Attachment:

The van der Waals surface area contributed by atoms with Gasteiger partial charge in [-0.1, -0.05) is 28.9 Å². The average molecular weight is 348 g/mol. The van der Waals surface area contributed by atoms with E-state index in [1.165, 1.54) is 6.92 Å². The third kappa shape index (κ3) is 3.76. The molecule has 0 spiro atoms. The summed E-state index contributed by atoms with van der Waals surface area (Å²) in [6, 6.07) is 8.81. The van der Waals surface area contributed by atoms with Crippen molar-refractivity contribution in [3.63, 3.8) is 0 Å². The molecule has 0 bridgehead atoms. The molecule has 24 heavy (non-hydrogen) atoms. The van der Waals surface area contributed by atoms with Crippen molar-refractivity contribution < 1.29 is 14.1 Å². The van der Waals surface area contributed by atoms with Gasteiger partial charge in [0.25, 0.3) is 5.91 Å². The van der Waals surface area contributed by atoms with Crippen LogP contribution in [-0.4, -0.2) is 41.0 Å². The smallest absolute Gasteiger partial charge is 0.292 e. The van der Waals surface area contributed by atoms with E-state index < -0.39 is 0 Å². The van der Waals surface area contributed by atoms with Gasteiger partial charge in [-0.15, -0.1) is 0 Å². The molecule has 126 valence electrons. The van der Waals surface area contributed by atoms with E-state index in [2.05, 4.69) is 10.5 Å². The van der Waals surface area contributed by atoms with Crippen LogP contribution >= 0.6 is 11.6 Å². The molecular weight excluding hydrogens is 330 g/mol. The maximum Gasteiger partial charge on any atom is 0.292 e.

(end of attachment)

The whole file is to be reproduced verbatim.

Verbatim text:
The van der Waals surface area contributed by atoms with Gasteiger partial charge in [-0.1, -0.05) is 28.9 Å². The average molecular weight is 348 g/mol. The van der Waals surface area contributed by atoms with E-state index in [1.165, 1.54) is 6.92 Å². The third kappa shape index (κ3) is 3.76. The molecule has 0 spiro atoms. The summed E-state index contributed by atoms with van der Waals surface area (Å²) in [6, 6.07) is 8.81. The van der Waals surface area contributed by atoms with Crippen molar-refractivity contribution in [3.63, 3.8) is 0 Å². The molecule has 0 bridgehead atoms. The molecule has 24 heavy (non-hydrogen) atoms. The van der Waals surface area contributed by atoms with Crippen molar-refractivity contribution < 1.29 is 14.1 Å². The van der Waals surface area contributed by atoms with Gasteiger partial charge in [0.25, 0.3) is 5.91 Å². The van der Waals surface area contributed by atoms with Crippen LogP contribution in [-0.4, -0.2) is 41.0 Å². The smallest absolute Gasteiger partial charge is 0.292 e. The van der Waals surface area contributed by atoms with E-state index < -0.39 is 0 Å². The van der Waals surface area contributed by atoms with Gasteiger partial charge in [-0.15, -0.1) is 0 Å². The molecule has 126 valence electrons. The van der Waals surface area contributed by atoms with E-state index in [2.05, 4.69) is 10.5 Å². The van der Waals surface area contributed by atoms with Crippen LogP contribution >= 0.6 is 11.6 Å². The molecular weight excluding hydrogens is 330 g/mol. The maximum Gasteiger partial charge on any atom is 0.292 e.